Our failure to provide a way in which these services would be available to the Iraqi people through a secular agency is going, as you pointed out, to bear fruit when it comes time for the Iraqi people to choose the form and content of their government. And, while I don't believe an "Islamic" government is necessarily synonymous with a repressive one, recent history in the Middle East doesn't hold out much hope that Iraq will stand as a beacon of inspiration for how democracy, tolerance, and religion can coexist.

Don't mistake me. On this issue, I would very much like to be proven wrong.

Jonathan Dresner - 2/15/2004

Two points.

First, religious institutions (nearly everywhere and everytime I've ever studied them) frequently step up to serve as social welfare institutions when other social institutions break down. Whether you call it charity, justice (tzedakah or zakat) or communitarian self-interest, societies find ways to provide for themselves, and religions bind people together in a powerful way when other connections fail.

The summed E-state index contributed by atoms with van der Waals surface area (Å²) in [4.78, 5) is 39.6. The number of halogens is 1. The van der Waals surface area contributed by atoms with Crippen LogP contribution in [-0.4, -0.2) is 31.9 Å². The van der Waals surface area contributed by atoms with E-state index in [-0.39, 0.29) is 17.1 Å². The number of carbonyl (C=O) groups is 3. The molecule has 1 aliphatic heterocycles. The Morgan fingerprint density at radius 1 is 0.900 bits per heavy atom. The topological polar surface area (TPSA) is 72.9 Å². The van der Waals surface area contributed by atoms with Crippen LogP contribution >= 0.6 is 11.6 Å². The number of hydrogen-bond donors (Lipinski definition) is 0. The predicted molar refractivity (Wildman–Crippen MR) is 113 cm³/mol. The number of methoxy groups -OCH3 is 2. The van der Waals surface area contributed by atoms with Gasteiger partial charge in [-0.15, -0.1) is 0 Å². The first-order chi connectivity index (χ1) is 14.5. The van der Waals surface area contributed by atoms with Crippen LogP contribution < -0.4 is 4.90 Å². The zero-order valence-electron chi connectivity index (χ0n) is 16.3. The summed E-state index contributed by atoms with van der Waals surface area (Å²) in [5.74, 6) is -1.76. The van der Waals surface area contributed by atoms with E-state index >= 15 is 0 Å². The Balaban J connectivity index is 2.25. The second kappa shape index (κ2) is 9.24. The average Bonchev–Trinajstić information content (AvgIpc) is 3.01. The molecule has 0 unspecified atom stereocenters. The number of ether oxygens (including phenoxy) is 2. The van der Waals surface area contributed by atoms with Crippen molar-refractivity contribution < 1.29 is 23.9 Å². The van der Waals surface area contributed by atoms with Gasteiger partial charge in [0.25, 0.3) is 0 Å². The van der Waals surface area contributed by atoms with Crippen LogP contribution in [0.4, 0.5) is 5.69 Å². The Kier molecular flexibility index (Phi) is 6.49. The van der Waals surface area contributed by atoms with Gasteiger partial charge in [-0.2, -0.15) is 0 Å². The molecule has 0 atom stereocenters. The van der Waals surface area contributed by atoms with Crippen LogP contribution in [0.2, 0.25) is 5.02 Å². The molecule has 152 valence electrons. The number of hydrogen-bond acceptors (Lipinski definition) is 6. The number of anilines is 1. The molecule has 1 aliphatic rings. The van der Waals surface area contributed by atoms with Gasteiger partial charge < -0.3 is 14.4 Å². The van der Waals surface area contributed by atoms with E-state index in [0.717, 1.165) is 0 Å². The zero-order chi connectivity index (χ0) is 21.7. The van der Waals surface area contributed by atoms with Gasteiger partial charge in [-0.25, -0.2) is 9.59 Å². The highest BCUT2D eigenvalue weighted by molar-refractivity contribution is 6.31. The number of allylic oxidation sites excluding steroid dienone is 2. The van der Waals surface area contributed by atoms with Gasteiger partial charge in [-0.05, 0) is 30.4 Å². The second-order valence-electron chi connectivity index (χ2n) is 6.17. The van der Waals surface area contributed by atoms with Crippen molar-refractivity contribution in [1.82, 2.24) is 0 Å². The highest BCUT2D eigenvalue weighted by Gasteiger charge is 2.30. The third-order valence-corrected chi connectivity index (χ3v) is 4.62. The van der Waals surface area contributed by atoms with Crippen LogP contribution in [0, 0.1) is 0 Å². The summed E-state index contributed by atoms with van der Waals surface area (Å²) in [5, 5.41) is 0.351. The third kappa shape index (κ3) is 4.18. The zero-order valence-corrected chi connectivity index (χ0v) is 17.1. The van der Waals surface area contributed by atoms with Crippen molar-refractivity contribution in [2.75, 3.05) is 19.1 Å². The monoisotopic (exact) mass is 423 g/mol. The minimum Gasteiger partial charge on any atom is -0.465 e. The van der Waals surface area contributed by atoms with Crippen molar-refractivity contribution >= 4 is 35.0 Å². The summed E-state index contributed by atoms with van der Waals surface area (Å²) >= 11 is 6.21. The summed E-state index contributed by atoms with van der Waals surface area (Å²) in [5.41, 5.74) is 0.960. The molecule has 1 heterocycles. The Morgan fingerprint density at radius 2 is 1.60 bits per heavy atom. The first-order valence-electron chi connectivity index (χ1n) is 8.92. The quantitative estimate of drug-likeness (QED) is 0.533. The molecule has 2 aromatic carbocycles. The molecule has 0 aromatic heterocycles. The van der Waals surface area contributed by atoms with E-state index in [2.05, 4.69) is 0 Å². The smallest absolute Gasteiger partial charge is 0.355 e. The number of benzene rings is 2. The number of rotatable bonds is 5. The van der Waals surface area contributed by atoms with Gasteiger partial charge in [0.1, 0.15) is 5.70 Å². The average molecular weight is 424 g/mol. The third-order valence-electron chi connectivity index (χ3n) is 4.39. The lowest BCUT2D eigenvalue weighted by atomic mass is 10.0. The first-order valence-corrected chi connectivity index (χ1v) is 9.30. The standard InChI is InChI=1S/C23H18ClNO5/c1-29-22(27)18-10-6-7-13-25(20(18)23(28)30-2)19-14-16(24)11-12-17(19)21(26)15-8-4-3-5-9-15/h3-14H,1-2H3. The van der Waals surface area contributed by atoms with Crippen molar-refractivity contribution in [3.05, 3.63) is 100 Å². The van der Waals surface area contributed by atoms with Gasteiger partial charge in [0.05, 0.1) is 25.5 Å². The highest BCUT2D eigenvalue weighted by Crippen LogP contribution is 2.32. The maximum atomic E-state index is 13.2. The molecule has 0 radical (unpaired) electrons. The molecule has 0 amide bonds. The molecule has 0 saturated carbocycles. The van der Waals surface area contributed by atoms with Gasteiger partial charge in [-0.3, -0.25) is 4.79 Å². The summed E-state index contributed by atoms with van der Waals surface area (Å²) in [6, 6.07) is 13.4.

Second, the reporter notes similar roles played by religious groups "in Lebanon and elsewhere." The "elsewhere" in this case is Israeli-occupied Palestine, where Hamas (and others, to a lesser extent) is a nearly complete self-contained government in all but name, from educational institutions to military and intelligence operations, job and job training programs and social welfare systems. This is a serious issue, because the ossification of these arrangements has severely limited the ability of the Palestinian Authority to claim widespread loyalty, or even substantial legitimacy.